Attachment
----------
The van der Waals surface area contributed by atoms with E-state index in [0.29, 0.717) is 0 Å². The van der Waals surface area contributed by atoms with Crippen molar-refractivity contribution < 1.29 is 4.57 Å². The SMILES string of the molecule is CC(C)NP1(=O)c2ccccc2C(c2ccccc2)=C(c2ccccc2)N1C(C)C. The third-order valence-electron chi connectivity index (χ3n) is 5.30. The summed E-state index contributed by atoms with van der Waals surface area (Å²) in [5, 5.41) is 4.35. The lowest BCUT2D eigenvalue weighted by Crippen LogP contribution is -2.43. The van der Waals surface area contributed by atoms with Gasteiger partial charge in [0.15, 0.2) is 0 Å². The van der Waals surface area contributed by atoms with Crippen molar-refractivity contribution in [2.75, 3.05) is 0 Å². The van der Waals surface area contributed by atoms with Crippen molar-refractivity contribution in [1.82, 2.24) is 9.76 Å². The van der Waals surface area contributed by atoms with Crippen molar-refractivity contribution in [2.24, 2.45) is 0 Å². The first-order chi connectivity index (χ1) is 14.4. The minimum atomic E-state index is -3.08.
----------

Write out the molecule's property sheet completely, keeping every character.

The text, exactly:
The van der Waals surface area contributed by atoms with E-state index in [0.29, 0.717) is 0 Å². The van der Waals surface area contributed by atoms with Crippen molar-refractivity contribution < 1.29 is 4.57 Å². The SMILES string of the molecule is CC(C)NP1(=O)c2ccccc2C(c2ccccc2)=C(c2ccccc2)N1C(C)C. The third-order valence-electron chi connectivity index (χ3n) is 5.30. The summed E-state index contributed by atoms with van der Waals surface area (Å²) in [5, 5.41) is 4.35. The lowest BCUT2D eigenvalue weighted by Crippen LogP contribution is -2.43. The van der Waals surface area contributed by atoms with Gasteiger partial charge in [0.15, 0.2) is 0 Å². The van der Waals surface area contributed by atoms with Crippen molar-refractivity contribution in [2.75, 3.05) is 0 Å². The van der Waals surface area contributed by atoms with Crippen molar-refractivity contribution in [1.82, 2.24) is 9.76 Å². The van der Waals surface area contributed by atoms with Crippen molar-refractivity contribution in [2.24, 2.45) is 0 Å². The first-order chi connectivity index (χ1) is 14.4. The minimum atomic E-state index is -3.08.